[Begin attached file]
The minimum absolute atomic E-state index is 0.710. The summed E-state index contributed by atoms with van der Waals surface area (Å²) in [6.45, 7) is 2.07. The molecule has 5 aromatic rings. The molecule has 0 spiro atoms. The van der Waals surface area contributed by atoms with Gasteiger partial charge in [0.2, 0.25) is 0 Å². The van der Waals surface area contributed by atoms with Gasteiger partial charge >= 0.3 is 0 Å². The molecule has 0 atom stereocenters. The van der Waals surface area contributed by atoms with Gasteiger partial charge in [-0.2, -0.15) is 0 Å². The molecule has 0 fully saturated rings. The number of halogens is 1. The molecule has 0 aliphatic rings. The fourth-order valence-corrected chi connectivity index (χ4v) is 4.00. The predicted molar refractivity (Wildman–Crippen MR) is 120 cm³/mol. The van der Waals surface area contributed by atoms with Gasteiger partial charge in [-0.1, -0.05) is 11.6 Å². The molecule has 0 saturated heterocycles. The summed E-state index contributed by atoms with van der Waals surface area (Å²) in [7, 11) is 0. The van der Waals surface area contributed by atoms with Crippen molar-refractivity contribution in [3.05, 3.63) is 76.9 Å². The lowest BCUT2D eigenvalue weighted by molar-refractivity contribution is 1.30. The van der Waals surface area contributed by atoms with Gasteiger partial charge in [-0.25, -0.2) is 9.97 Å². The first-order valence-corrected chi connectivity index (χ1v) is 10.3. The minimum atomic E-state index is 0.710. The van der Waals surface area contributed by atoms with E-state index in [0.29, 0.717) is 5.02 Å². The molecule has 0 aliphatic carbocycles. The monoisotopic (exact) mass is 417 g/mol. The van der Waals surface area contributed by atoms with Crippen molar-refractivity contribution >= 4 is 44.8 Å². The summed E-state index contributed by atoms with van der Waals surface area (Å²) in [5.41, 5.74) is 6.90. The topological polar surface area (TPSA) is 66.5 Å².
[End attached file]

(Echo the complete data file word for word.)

The minimum absolute atomic E-state index is 0.710. The summed E-state index contributed by atoms with van der Waals surface area (Å²) in [6.45, 7) is 2.07. The molecule has 5 aromatic rings. The molecule has 0 spiro atoms. The van der Waals surface area contributed by atoms with Gasteiger partial charge in [0.2, 0.25) is 0 Å². The van der Waals surface area contributed by atoms with Gasteiger partial charge >= 0.3 is 0 Å². The molecule has 0 atom stereocenters. The van der Waals surface area contributed by atoms with Gasteiger partial charge in [-0.2, -0.15) is 0 Å². The molecule has 0 fully saturated rings. The number of halogens is 1. The molecule has 0 aliphatic rings. The fourth-order valence-corrected chi connectivity index (χ4v) is 4.00. The predicted molar refractivity (Wildman–Crippen MR) is 120 cm³/mol. The van der Waals surface area contributed by atoms with Gasteiger partial charge in [-0.1, -0.05) is 11.6 Å². The molecule has 0 saturated heterocycles. The summed E-state index contributed by atoms with van der Waals surface area (Å²) in [7, 11) is 0. The van der Waals surface area contributed by atoms with Crippen molar-refractivity contribution in [3.05, 3.63) is 76.9 Å². The lowest BCUT2D eigenvalue weighted by molar-refractivity contribution is 1.30. The van der Waals surface area contributed by atoms with Gasteiger partial charge in [-0.25, -0.2) is 9.97 Å². The first-order valence-corrected chi connectivity index (χ1v) is 10.3. The minimum atomic E-state index is 0.710. The van der Waals surface area contributed by atoms with E-state index in [0.29, 0.717) is 5.02 Å². The molecule has 0 aliphatic carbocycles. The monoisotopic (exact) mass is 417 g/mol. The van der Waals surface area contributed by atoms with Crippen molar-refractivity contribution >= 4 is 44.8 Å². The summed E-state index contributed by atoms with van der Waals surface area (Å²) in [5.41, 5.74) is 6.90. The topological polar surface area (TPSA) is 66.5 Å².